Wisconsin Association For Justice

Ordinarily a few seconds may not seem like a long time. If you’re behind the steering wheel of a moving vehicle, however, just a few seconds can change your life.

Those few seconds made all the difference for Casey Feldman. She was a senior at Fordham University and an award-winning student journalist who died in 2009 after being hit by a distracted driver. Her parents, Joel Feldman and Dianne Anderson, established a foundation to increase awareness and help end distracted driving, www.enddd.org.

April will be National Distracted Driving Month, when hundreds of attorneys who are passionate about promoting safety and preventing injuries will join judges, safety experts and advocates to speak at schools, community groups, civic organizations and other gatherings in the U.S. and Canada. They will present the statistics of the current distracted driving crisis, share stories about the costs, and offer steps that drivers (and passengers) of all ages can take to end distracted driving.

What is distracted driving? Distractions can be visual (taking eyes off the road), manual (taking hands off the wheel), or cognitive (taking mind off the road). Examples include grooming, eating and drinking, adjusting audio devices, using navigational devices, reading a roadmap, interacting with passengers and many other seemingly “harmless” diversions.

While these may seem trivial, the National Highway Traffic Safety Administration (NHTSA) estimated that in 2009 distracted driving was responsible for more than 5,000 deaths and close to 450,000 injury-producing crashs in the U.S.

One of the most frequent distractions is driving while using a cell phone. Texting and talking on a cell phone are both mental and physical distractions. Cell phone use is attributed to 18% of fatalities in distraction-related crashes according to NHTSA.

Here are statistics from www.distraction.gov/:

  • Text messaging creates a crash risk 23 times worse than driving while not distracted.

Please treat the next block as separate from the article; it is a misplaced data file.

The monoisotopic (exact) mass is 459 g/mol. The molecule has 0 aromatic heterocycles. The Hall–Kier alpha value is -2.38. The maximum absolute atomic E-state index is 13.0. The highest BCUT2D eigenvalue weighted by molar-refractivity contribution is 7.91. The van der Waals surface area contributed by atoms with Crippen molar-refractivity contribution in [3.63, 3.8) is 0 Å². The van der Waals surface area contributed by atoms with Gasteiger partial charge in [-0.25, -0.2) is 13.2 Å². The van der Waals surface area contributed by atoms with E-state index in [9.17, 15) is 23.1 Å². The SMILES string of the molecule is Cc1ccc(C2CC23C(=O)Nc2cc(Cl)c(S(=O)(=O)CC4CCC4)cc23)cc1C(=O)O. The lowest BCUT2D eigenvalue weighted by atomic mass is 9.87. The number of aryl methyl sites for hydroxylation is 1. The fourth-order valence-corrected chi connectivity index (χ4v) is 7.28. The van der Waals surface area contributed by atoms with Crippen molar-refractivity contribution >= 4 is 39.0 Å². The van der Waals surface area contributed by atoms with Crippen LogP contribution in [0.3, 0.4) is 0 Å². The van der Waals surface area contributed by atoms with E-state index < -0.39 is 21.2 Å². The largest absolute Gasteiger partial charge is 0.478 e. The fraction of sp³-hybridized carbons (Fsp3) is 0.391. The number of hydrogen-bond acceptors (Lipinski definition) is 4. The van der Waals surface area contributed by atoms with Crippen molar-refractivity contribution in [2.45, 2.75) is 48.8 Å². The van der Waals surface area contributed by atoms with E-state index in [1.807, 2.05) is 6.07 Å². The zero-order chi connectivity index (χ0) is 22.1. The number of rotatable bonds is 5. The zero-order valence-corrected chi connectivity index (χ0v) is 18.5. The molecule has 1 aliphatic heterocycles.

• Drivers who use handheld devices are 4 times more likely to get into crashes serious enough to injure themselves.
  • Sending/receiving a text takes a driver’s eyes from the road for an average of 4.6 seconds-the equivalent of driving the length of an entire football field, including end zones, at 55 mph.
  • Driving while using a cell phone reduces the amount of brain activity associated with driving by 37 percent.

Teenagers are most at risk. According to the Pew Research Center, 40 percent of all American teens say they have been in a car when the driver used a cell phone in a way that put people in danger. Also, 48 percent of all teens reported being in a car while a driver was texting.

Because of the danger, Wisconsin prohibits texting while driving. A resulting ticket can cost drivers between $20 to $400 along with four demerit points against the driver’s license. Wisconsin also outlaws distracted driving, or “being so engaged or occupied as to interfere with the safe driving of that vehicle.” The fine is $173 and 4 points.

Recently the Legislature passed Assembly Bill 291, which prohibits drivers under age 18 with probationary licenses and instruction permits from using cell phones and other wireless handheld communication devices. The fines would be $20-$40 for the first offense, then $50-$100. The bill is awaiting action by the Governor.

Help spread the word about distracted driving. Follow the rules of the road and be aware of vehicles and pedestrians around you. Turn off your cell phone when driving or engaging in other distracting activities. There is nothing so important that it can’t wait until the car is parked.

Parents, please educate your children and their friends on the dangers of distracted driving. Your efforts will help make Wisconsin roadways safer.